Poaching is a real problem in Africa. There are many endangered species that are hunted for specific parts of their bodies – like tusks or horns – and then left to die. Game reserve rangers do their best to patrol the grounds and protect the animals, but sometimes, they need a little help. That’s exactly what they got when a group of rhino poachers was attacked and killed by a pack of lions. (1)
Rhino Poachers Killed By Lions
Late one Sunday night in 2018, three rhino poachers snuck onto the Sibuya game reserve in South Africa. They were searching for the big animal’s horns to sell in Asia, where some believe the horns have medicinal properties. This, of course, is not true: A rhino’s horn consists of the same material as our very own fingernails. (1)
Their mission was thwarted, however, when they accidentally bumped into a pride of lions. The lions showed these unfriendly visitors no mercy, leaving only a few limbs, shoes, and horn-cutting gear behind. (1)
Rangers didn’t discover the scene until the following Tuesday afternoon. They tranquilized some of the lions in order to survey the remains. They know there were at least three rhino poachers because they found three pairs of shoes. (1)
The police continued to patrol the area if any poachers had escaped, though based on the fate of the three recovered at the scene, this was unlikely. (1)
Rhino Poaching In Africa
Rhino poaching in Africa has long been a problem affecting the rhino population. Encouragingly, according to the World Wildlife Foundation (WWF), in 2019, poaching was declining. This was all thanks to efforts by governments, communities, non-profit organizations, and other helpers. (2) There is a glimmer as 2020 was actually the first time in 21 years that no Rhinos have been poached in Kenya. A small battle won.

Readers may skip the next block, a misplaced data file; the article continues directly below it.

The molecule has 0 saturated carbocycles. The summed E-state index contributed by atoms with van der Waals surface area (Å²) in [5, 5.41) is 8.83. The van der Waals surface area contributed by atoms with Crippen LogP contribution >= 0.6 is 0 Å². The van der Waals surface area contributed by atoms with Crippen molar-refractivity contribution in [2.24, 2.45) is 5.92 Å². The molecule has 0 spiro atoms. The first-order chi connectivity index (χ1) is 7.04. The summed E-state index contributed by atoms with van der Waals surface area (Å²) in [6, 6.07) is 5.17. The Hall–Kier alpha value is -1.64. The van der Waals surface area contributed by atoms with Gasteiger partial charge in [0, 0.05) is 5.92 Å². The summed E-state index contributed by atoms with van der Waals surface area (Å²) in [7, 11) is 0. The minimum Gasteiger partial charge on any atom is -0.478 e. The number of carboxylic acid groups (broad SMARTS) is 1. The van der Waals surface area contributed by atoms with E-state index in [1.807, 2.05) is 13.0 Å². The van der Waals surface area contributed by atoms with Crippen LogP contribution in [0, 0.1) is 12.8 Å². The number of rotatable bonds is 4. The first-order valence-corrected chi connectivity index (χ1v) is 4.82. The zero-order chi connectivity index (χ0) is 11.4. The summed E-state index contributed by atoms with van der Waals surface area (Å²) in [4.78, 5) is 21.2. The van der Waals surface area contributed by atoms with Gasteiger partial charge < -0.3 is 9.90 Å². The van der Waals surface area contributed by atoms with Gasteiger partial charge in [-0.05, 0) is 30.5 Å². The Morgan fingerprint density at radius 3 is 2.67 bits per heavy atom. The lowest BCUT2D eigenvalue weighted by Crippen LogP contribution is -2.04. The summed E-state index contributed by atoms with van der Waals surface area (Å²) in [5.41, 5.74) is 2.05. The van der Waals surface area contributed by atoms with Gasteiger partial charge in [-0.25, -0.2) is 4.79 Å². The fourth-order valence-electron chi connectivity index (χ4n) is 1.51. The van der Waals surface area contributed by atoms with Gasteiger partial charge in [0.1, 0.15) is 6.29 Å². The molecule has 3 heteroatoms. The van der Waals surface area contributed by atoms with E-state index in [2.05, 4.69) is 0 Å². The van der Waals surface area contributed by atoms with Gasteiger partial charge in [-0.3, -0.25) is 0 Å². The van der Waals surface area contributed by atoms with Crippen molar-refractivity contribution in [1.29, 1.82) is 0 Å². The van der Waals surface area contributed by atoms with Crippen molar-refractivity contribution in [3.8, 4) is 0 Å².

Unfortunately, the rhino population is still very much under threat. Between organized crime syndicates and the shrinking size of land available for them to live on, we must keep working to save this important species. (2)
“Law enforcement efforts alone cannot address the complex social and economic drivers behind the long-term threats to our rhinos,” said Dr. Jo Shaw, senior manager of the wildlife program at WWF-South Africa. “What is required is a commitment to a holistic approach which considers the attitudes, opportunities, and safety of people living around protected areas. The role of corruption, inevitably associated with organized crime syndicates, must also be addressed.” (2)
One of their biggest problems is the desire for rhino horn in Vietnam and China. (1) Education is a must to make people understand that rhino horn has no special or “magical” properties. If there is no more market for the horns, then the poaching will stop.